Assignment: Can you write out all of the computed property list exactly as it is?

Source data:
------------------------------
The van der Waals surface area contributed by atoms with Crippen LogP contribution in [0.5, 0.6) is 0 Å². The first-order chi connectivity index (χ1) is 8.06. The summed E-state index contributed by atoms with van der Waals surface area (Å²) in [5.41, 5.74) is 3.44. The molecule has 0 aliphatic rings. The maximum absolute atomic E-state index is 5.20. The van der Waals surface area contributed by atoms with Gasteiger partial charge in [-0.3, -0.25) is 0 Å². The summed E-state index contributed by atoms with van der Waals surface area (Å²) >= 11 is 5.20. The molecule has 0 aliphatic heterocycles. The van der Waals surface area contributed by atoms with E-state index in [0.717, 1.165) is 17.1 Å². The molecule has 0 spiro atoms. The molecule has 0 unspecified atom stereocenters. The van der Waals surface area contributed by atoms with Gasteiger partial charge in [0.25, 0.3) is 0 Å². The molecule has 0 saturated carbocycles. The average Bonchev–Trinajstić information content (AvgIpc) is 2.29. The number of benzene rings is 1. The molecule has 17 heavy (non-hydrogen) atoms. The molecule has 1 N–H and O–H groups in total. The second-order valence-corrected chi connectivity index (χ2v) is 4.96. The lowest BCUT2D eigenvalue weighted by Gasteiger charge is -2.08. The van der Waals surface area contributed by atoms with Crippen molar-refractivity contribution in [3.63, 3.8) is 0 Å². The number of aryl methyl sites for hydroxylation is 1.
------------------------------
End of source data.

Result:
The van der Waals surface area contributed by atoms with Crippen LogP contribution in [0.5, 0.6) is 0 Å². The first-order chi connectivity index (χ1) is 8.06. The summed E-state index contributed by atoms with van der Waals surface area (Å²) in [5.41, 5.74) is 3.44. The molecule has 0 aliphatic rings. The maximum absolute atomic E-state index is 5.20. The van der Waals surface area contributed by atoms with Gasteiger partial charge in [-0.3, -0.25) is 0 Å². The summed E-state index contributed by atoms with van der Waals surface area (Å²) >= 11 is 5.20. The molecule has 0 aliphatic heterocycles. The van der Waals surface area contributed by atoms with E-state index in [0.717, 1.165) is 17.1 Å². The molecule has 0 spiro atoms. The molecule has 0 unspecified atom stereocenters. The van der Waals surface area contributed by atoms with Gasteiger partial charge in [0.25, 0.3) is 0 Å². The molecule has 0 saturated carbocycles. The average Bonchev–Trinajstić information content (AvgIpc) is 2.29. The number of benzene rings is 1. The molecule has 17 heavy (non-hydrogen) atoms. The molecule has 1 N–H and O–H groups in total. The second-order valence-corrected chi connectivity index (χ2v) is 4.96. The lowest BCUT2D eigenvalue weighted by Gasteiger charge is -2.08. The van der Waals surface area contributed by atoms with Crippen molar-refractivity contribution in [3.63, 3.8) is 0 Å². The number of aryl methyl sites for hydroxylation is 1.